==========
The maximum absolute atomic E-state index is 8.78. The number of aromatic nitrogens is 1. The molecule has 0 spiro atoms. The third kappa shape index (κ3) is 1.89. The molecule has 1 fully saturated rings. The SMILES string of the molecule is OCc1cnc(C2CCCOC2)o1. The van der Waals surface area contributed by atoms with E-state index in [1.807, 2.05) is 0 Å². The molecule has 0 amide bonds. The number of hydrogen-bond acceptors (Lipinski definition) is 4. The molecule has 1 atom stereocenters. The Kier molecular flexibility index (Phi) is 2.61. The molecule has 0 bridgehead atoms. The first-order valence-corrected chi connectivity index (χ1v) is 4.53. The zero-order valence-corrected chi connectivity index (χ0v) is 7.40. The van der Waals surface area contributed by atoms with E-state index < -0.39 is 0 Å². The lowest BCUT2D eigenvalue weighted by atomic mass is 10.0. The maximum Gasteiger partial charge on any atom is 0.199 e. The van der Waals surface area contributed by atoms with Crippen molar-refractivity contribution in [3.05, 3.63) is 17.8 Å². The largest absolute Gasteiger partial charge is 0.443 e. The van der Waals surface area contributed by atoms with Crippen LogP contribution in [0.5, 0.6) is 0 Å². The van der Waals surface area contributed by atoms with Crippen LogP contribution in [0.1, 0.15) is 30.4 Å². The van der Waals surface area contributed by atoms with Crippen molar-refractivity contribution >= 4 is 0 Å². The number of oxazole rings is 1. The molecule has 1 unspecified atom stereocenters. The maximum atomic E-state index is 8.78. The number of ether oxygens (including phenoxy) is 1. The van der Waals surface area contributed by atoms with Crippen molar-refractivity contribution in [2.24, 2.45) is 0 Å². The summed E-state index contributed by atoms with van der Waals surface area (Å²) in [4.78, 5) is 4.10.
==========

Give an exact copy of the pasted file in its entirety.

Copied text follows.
The maximum absolute atomic E-state index is 8.78. The number of aromatic nitrogens is 1. The molecule has 0 spiro atoms. The third kappa shape index (κ3) is 1.89. The molecule has 1 fully saturated rings. The SMILES string of the molecule is OCc1cnc(C2CCCOC2)o1. The van der Waals surface area contributed by atoms with E-state index in [1.807, 2.05) is 0 Å². The molecule has 0 amide bonds. The number of hydrogen-bond acceptors (Lipinski definition) is 4. The molecule has 1 atom stereocenters. The Kier molecular flexibility index (Phi) is 2.61. The molecule has 0 bridgehead atoms. The first-order valence-corrected chi connectivity index (χ1v) is 4.53. The zero-order valence-corrected chi connectivity index (χ0v) is 7.40. The van der Waals surface area contributed by atoms with E-state index < -0.39 is 0 Å². The lowest BCUT2D eigenvalue weighted by atomic mass is 10.0. The maximum Gasteiger partial charge on any atom is 0.199 e. The van der Waals surface area contributed by atoms with Crippen molar-refractivity contribution in [3.05, 3.63) is 17.8 Å². The largest absolute Gasteiger partial charge is 0.443 e. The van der Waals surface area contributed by atoms with Crippen LogP contribution in [0.5, 0.6) is 0 Å². The van der Waals surface area contributed by atoms with Crippen LogP contribution in [0.1, 0.15) is 30.4 Å². The van der Waals surface area contributed by atoms with Crippen molar-refractivity contribution >= 4 is 0 Å². The number of oxazole rings is 1. The molecule has 1 unspecified atom stereocenters. The maximum atomic E-state index is 8.78. The number of ether oxygens (including phenoxy) is 1. The van der Waals surface area contributed by atoms with Crippen molar-refractivity contribution in [2.24, 2.45) is 0 Å². The summed E-state index contributed by atoms with van der Waals surface area (Å²) in [4.78, 5) is 4.10.